The financial transparency of publicly funded entities, required by state and federal laws, sets the U.S. apart from other countries and contributes to the high standards of governance that taxpayers deserve. But for data to be meaningful and useful, it must be accurate and timely.
As research analyst for a watchdog organization that monitors taxpayer dollars in Utah, I rely on the budgets and financial data mandated to be publicly available across all levels of taxpayer-funded entities.
In preparing an annual report on Utah’s education spending that the Utah Taxpayers Association publishes, I discovered that the financial data for Utah’s public schools, as reported to and by the Utah State Office of Education (USOE), are muddled and fragmented. I saw problematic data at every level in Utah’s education hierarchy.
Such disorganization is unacceptable, especially because public education receives all of the state income tax, more than half of the property tax and nearly half of the state’s entire discretionary budget.
Because of accounting differences between schools, taxpayers lack clarity about how their money is being spent. If one school district categorizes spending for supplies or programs differently than another school district, I lose my ability to compare one district with another because I very well may be comparing an apple with an orange.
At the June State Board of Education meeting, Associate Superintendent for Business and Operations Scott Jones said, “I’m only as good as the data that gets provided to me.” His statement acknowledged that we all rely on data that school districts, public charter schools and divisions within the USOE self-report under a system lacking uniform procedures or oversight.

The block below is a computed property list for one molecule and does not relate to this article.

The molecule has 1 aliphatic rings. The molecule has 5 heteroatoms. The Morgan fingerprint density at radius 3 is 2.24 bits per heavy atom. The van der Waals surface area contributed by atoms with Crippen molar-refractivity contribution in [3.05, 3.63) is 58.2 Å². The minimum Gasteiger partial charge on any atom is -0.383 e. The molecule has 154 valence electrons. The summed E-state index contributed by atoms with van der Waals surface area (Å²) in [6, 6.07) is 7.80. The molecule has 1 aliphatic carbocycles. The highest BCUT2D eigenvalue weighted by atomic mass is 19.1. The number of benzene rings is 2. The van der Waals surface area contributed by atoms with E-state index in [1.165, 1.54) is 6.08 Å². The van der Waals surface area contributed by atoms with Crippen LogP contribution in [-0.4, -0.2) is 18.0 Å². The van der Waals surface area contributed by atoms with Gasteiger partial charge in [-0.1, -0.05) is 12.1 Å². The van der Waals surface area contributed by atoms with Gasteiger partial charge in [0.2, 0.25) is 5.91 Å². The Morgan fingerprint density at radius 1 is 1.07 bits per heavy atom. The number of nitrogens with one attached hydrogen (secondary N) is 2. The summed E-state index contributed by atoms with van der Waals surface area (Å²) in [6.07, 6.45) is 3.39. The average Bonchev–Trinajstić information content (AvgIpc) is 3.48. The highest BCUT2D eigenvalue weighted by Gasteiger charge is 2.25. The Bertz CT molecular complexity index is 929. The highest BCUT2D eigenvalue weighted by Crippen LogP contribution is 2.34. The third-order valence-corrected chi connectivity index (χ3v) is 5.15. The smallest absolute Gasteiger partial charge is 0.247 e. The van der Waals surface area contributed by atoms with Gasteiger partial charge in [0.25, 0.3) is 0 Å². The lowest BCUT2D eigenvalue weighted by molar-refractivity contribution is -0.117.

In my role as a watchdog, I, too, am only as good as the data that gets provided to me. I have little confidence that meaningful analysis of spending across public schools in Utah can be completed due to the unreliability of the data. Students and taxpayers deserve better.
U.S. law requires high standards of financial management and transparency because, without a sound structure of policies and procedures, the door is left open for waste, fraud and abuse of public funds. In many cases, this waste and abuse is not perpetrated with malevolent intent, but it simply occurs by accident catalyzed by a faulty system. Proper accounting, uniformity and oversight prevent these problems and are essential pieces in protecting taxpayers.
Utah cannot afford a high margin of error in accounting practices when it comes to managing public education dollars. Our children’s education and our state’s economic growth are too important.
The state Board of Education needs resources to put a uniform accounting system in place so that taxpayers and schoolchildren know they are getting the best education that money can buy in our state. With problems of financial reporting becoming apparent within the USOE, the board has begun discussing how to address these problems. There may finally be potential for meaningful change in clarifying the board’s role as head of education in Utah. It will take additional manpower and financial commitment in the short term to institute policies and procedures that ensure adequate financial oversight and management of Utah’s education dollars, but the payoff will be well worth it.